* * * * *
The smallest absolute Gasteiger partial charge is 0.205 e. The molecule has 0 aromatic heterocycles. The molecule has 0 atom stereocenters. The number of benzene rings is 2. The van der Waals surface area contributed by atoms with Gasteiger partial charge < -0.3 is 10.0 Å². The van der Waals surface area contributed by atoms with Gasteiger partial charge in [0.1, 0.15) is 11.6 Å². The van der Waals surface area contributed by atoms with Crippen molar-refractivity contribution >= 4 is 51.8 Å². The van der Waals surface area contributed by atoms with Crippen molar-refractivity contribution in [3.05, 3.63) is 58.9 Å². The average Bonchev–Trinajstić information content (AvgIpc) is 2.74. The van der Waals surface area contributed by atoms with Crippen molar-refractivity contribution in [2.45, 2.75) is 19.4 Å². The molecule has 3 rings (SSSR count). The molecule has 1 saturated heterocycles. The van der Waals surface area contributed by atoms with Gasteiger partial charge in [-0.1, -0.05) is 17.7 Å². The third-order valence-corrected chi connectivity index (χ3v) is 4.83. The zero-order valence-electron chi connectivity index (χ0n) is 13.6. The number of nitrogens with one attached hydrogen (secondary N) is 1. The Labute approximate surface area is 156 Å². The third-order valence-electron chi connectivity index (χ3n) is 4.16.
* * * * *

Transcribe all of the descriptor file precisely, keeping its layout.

The smallest absolute Gasteiger partial charge is 0.205 e. The molecule has 0 aromatic heterocycles. The molecule has 0 atom stereocenters. The number of benzene rings is 2. The van der Waals surface area contributed by atoms with Gasteiger partial charge < -0.3 is 10.0 Å². The van der Waals surface area contributed by atoms with Gasteiger partial charge in [0.1, 0.15) is 11.6 Å². The van der Waals surface area contributed by atoms with Crippen molar-refractivity contribution >= 4 is 51.8 Å². The van der Waals surface area contributed by atoms with Crippen molar-refractivity contribution in [3.05, 3.63) is 58.9 Å². The average Bonchev–Trinajstić information content (AvgIpc) is 2.74. The van der Waals surface area contributed by atoms with Crippen molar-refractivity contribution in [2.45, 2.75) is 19.4 Å². The molecule has 3 rings (SSSR count). The molecule has 1 saturated heterocycles. The van der Waals surface area contributed by atoms with Gasteiger partial charge in [-0.1, -0.05) is 17.7 Å². The third-order valence-corrected chi connectivity index (χ3v) is 4.83. The zero-order valence-electron chi connectivity index (χ0n) is 13.6. The number of nitrogens with one attached hydrogen (secondary N) is 1. The Labute approximate surface area is 156 Å². The third-order valence-electron chi connectivity index (χ3n) is 4.16.